She spewed out more insults, sounding more like a ghetto baby than our high school’s Glee Club president. My mind began to drift away, distancing itself from reality. Now would probably be the right time for me to get mad, but I just couldn’t. I was raised by two of the kindest and most intellectual beings on earth. If someone did something shitty to me, my first instinct would be to create a petition against the injustice of that act in Change.org.
For today’s incident, the petition would surely be something like “Say No to Psycho Prom Princesses.”
“In a minute, everyone in this town will know you for the slut that you are. Because I’ve got your f**king diary posted on Wattpad, you whore, and soon everyone will know that even your f**king aunts are whores---”
Something inside me shut down at her words. “Take that back.”
Farah snarled, “Never!”
“I’m serious, Farah.” All I could suddenly think about was strangling her just so she’d shut up. “Take that back.”
“And if I don’t? What are you going to do? Get your slutty aunts---”
When the teachers finally managed to drag me away from Farah, all I could think of was - So this was how it felt like to get mad.
“Your aunts have been notified, Ms. Tanner.” Principal Childress’ voice was cold enough to rival the air-conditioning in her office. She was a gray-haired bespectacled woman in her fifties, someone who had been single throughout her life. She could have been just like my aunts, really, except for a huge difference: my aunts hadn’t let their personalities dry out like their still-intact hymens even after all these years.
I thought about asking Principal Childress if I could temporarily leave and borrow a fresh change of gym clothes from the clinic. Stealing a look at her face, which was lined with disapproval, I decided risking hypothermia was the safer option. At least I still had a chance to live.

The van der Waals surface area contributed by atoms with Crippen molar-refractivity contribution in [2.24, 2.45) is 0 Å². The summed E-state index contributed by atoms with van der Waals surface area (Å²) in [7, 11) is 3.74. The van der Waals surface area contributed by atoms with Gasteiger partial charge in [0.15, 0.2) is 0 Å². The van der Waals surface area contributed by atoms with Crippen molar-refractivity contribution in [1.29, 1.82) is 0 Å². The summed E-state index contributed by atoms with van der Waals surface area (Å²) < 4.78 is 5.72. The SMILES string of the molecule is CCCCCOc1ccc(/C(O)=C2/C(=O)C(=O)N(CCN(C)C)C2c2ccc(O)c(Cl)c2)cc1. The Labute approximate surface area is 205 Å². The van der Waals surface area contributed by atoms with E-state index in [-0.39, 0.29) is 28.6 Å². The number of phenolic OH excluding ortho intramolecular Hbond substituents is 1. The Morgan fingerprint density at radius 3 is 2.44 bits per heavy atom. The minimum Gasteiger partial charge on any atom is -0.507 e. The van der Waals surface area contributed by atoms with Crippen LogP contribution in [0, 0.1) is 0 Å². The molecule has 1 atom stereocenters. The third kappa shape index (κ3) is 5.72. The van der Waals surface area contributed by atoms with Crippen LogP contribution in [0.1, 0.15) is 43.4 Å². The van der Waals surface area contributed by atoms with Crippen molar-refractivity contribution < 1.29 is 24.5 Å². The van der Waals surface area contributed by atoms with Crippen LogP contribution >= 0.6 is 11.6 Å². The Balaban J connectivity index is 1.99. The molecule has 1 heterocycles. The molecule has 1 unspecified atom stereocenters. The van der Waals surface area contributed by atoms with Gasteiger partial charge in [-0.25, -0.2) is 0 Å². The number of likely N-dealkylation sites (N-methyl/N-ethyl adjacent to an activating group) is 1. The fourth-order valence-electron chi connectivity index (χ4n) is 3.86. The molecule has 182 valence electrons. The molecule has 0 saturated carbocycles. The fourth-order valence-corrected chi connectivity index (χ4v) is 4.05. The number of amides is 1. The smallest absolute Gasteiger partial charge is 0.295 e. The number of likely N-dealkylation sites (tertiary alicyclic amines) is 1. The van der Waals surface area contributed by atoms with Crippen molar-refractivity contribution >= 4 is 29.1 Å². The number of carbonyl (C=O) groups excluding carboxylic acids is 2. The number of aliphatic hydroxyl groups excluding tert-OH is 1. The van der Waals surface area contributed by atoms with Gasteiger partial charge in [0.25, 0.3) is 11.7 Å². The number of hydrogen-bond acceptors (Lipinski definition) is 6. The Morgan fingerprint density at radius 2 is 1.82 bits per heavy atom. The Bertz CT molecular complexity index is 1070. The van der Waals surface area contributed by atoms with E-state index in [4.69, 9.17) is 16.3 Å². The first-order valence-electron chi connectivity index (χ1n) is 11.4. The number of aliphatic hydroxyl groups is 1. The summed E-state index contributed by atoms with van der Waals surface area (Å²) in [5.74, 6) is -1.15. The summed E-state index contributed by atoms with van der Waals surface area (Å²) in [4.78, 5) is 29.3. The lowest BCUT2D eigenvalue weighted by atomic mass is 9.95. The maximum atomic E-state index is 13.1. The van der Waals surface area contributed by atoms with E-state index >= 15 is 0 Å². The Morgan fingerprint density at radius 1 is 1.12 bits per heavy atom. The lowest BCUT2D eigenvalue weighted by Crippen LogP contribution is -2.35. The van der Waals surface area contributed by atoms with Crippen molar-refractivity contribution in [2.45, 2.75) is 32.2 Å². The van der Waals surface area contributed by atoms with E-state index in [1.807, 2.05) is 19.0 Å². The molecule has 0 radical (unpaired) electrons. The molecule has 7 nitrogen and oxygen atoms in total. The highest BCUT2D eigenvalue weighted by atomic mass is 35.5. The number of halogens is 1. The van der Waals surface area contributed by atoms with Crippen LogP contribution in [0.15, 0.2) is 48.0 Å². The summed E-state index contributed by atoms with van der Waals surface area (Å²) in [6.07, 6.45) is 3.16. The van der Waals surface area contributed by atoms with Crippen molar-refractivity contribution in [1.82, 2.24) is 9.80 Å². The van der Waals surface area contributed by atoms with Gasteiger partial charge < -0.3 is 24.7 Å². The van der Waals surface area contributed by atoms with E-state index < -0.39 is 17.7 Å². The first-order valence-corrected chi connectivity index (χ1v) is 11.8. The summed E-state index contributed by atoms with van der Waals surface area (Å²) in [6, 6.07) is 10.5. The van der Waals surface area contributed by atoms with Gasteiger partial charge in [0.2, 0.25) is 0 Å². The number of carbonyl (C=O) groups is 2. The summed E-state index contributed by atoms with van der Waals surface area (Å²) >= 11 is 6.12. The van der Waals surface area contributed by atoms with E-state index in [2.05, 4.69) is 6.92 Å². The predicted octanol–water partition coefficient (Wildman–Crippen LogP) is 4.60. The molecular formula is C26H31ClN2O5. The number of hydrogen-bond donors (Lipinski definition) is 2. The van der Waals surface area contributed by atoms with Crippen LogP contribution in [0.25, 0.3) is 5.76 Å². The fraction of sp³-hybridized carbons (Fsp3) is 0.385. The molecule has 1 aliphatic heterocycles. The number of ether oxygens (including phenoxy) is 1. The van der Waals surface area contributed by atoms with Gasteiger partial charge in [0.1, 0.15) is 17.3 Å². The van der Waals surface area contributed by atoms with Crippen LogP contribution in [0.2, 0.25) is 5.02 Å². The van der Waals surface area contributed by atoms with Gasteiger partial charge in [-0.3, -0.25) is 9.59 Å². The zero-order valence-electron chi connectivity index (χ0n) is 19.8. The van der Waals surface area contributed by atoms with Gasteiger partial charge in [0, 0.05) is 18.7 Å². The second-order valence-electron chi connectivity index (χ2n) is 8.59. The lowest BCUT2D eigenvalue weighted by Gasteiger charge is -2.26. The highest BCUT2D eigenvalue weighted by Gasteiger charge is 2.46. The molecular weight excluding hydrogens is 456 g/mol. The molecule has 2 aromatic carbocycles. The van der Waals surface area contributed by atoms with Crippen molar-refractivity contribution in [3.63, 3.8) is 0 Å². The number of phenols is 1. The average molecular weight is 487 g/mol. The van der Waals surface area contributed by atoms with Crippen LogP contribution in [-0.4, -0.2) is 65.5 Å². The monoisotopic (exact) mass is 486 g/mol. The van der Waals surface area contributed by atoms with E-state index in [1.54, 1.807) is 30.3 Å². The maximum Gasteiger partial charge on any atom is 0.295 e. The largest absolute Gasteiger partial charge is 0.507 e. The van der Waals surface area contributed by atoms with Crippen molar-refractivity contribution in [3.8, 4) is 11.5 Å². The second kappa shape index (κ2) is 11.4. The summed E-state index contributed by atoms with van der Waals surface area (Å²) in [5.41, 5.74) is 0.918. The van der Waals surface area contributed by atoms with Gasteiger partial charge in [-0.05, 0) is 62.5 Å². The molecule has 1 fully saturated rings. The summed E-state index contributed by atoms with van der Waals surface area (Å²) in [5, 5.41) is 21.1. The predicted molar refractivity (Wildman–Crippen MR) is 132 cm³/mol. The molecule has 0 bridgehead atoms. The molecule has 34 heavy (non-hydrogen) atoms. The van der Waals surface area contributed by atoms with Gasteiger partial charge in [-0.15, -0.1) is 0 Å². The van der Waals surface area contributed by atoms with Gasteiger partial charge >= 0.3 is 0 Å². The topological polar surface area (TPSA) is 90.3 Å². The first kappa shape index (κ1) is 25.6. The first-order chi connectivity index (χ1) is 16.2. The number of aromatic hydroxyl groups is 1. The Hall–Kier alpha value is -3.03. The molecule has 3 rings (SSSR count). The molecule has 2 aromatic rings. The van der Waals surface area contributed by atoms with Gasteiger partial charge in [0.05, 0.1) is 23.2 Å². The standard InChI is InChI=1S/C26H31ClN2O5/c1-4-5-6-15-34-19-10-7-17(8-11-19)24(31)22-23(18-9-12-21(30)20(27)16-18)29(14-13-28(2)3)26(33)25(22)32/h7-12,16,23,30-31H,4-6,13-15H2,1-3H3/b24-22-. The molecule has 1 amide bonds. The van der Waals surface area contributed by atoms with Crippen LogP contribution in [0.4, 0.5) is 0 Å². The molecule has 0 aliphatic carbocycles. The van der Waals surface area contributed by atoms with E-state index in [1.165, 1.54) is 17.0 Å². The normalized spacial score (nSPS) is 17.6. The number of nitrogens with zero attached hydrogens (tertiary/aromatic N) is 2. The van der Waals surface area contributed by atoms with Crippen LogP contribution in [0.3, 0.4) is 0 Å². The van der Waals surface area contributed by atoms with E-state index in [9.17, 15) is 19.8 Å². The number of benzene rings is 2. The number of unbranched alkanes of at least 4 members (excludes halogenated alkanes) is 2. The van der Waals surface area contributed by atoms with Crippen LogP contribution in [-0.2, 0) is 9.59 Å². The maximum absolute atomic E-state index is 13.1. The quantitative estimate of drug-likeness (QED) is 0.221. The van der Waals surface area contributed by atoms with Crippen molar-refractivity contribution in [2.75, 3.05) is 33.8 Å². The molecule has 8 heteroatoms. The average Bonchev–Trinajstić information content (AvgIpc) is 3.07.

“…your eye gets better.”
Her words made my eyelids twitch, which was followed by a jolt of pain. Farah’s surprisingly hard right hook would leave me sporting a panda look for a while, but I still got the better deal. At least I wasn’t two-fifths bald.
“…explain what that blog was about?”
It took me more than a moment to realize Principal Childress was talking to me. “Err, sorry, Principal Childress. What was that again?”
She snapped, “I asked if you could explain what that blog of yours is about.”
I shook my head hurriedly, intent on clearing things up. “It’s not my blog. Everything published there was extracted without permission from my diary, which Farah Jenkins stole---”
“Ms. Tanner, you misunderstand. I am not asking about how those entries appeared online. What I am most concerned about is the content. What little I’ve read of it is frankly disturbing.” Her voice stiff with disapproval, she continued, “It appears as if your aunts have poisoned your mind from the very start---”
My mind had shut down after the word ‘poison’. So my aunts didn’t lull me to sleep with regular fairytales from good old Grimm and Andersen. Instead, they had shared with me the most wonderful stories by romance authors who wrote extraordinary love stories about ordinary women falling in love with not-so-ordinary men. How the heck could that be considered poison?